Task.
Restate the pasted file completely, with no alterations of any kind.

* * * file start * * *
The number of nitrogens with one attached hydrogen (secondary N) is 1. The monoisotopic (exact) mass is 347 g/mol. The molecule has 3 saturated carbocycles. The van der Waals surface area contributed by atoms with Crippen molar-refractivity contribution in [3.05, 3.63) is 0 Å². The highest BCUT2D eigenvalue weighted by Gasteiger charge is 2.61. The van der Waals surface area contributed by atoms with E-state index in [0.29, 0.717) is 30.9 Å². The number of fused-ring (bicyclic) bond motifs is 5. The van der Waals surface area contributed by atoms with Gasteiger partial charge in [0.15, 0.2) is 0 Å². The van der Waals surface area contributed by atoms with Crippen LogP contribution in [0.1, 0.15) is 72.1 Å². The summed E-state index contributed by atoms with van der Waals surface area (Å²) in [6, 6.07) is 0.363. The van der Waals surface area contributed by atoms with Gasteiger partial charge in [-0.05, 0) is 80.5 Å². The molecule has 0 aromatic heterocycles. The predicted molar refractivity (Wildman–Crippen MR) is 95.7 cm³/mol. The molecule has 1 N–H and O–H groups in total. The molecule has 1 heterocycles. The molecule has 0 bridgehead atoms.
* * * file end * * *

The number of nitrogens with one attached hydrogen (secondary N) is 1. The monoisotopic (exact) mass is 347 g/mol. The molecule has 3 saturated carbocycles. The van der Waals surface area contributed by atoms with Crippen molar-refractivity contribution in [3.05, 3.63) is 0 Å². The highest BCUT2D eigenvalue weighted by Gasteiger charge is 2.61. The van der Waals surface area contributed by atoms with E-state index in [0.29, 0.717) is 30.9 Å². The number of fused-ring (bicyclic) bond motifs is 5. The van der Waals surface area contributed by atoms with Gasteiger partial charge in [0.15, 0.2) is 0 Å². The van der Waals surface area contributed by atoms with Crippen LogP contribution in [0.1, 0.15) is 72.1 Å². The summed E-state index contributed by atoms with van der Waals surface area (Å²) in [6, 6.07) is 0.363. The van der Waals surface area contributed by atoms with Gasteiger partial charge in [-0.05, 0) is 80.5 Å². The molecule has 0 aromatic heterocycles. The predicted molar refractivity (Wildman–Crippen MR) is 95.7 cm³/mol. The molecule has 1 N–H and O–H groups in total. The molecule has 1 heterocycles. The molecule has 0 bridgehead atoms.